This was my first time to do anything at a shrine other than stop by and pray outside so I was pretty nervous. I asked at the area where they sell protective charms and they directed me to the waiting area, which was inside the actual shrine. I took off my shoes, ascended the short flight of stairs, and I found myself inside the shrine building. Behind me was the offertory box and rope and bell, and I could hear people clapping and ringing the bell behind me as they prayed. In front of me was a raised area where a family was receiving some kind of blessing from the priest, who faced an altar with a circular mirror on it. The mirror was flanked on both sides by wooden sticks bearing lightning bolt-shaped paper streamers called shide. I sat on the carpeted floor and waited to see what would happen.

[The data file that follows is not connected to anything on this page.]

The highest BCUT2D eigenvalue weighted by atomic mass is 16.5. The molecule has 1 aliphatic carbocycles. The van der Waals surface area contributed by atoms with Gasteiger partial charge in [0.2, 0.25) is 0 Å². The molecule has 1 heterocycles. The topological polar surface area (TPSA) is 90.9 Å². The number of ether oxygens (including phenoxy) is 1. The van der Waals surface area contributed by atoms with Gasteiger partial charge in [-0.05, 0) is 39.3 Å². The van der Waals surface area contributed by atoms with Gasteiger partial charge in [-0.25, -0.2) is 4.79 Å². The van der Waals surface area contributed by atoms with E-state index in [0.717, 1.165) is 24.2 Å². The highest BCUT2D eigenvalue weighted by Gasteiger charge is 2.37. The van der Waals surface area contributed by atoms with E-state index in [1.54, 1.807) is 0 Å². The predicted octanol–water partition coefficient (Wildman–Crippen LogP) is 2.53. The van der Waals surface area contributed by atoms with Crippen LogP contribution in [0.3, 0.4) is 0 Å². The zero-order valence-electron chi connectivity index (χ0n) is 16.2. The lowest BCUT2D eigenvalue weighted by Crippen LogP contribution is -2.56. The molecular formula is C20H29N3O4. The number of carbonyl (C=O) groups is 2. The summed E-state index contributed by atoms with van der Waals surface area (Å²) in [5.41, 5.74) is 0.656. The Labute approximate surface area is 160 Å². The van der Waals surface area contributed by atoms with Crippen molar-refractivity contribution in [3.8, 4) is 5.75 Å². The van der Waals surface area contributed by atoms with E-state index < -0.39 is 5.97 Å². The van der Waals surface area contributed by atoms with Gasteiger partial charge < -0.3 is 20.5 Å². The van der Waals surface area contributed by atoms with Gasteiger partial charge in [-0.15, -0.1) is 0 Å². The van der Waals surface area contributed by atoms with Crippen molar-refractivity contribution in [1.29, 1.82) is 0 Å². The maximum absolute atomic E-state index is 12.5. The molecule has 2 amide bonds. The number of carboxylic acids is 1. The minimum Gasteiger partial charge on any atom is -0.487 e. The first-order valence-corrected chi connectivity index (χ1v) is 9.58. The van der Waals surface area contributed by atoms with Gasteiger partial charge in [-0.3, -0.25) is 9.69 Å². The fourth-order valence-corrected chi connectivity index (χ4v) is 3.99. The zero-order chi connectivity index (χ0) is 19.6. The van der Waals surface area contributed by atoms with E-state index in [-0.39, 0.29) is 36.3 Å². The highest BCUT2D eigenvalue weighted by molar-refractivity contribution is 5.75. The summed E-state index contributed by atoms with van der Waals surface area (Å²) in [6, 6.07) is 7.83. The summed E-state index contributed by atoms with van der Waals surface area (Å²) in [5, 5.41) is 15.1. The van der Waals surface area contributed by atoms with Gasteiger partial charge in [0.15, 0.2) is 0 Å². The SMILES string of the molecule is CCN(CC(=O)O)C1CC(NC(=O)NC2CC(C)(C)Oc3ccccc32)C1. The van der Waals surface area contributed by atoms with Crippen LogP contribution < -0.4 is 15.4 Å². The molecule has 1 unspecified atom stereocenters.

As the family finished and a pair of men, who had been waiting next to me, took their place at the altar, a man sat down behind a low table to my left and motioned me over. I told him I wanted a yakubarai because I was turning 42. He wrote my name and address down on a piece of paper and circled the number 42. I told him it was my first time in a shrine, gave him 3000 yen (around $30) for the service, and went back to wait.

A new priest entered the shrine and took my paper from the clerk, who explained that this was my first time and that I didn’t know what to do. The new priest came over to me and gave me a little primer on what was going to happen. He instructed me how to properly bow, and how to receive the sacred evergreen sakaki branch. We then ascended to the altar level.

Sake blessed by Inari-sama.

Sake blessed by Inari-sama.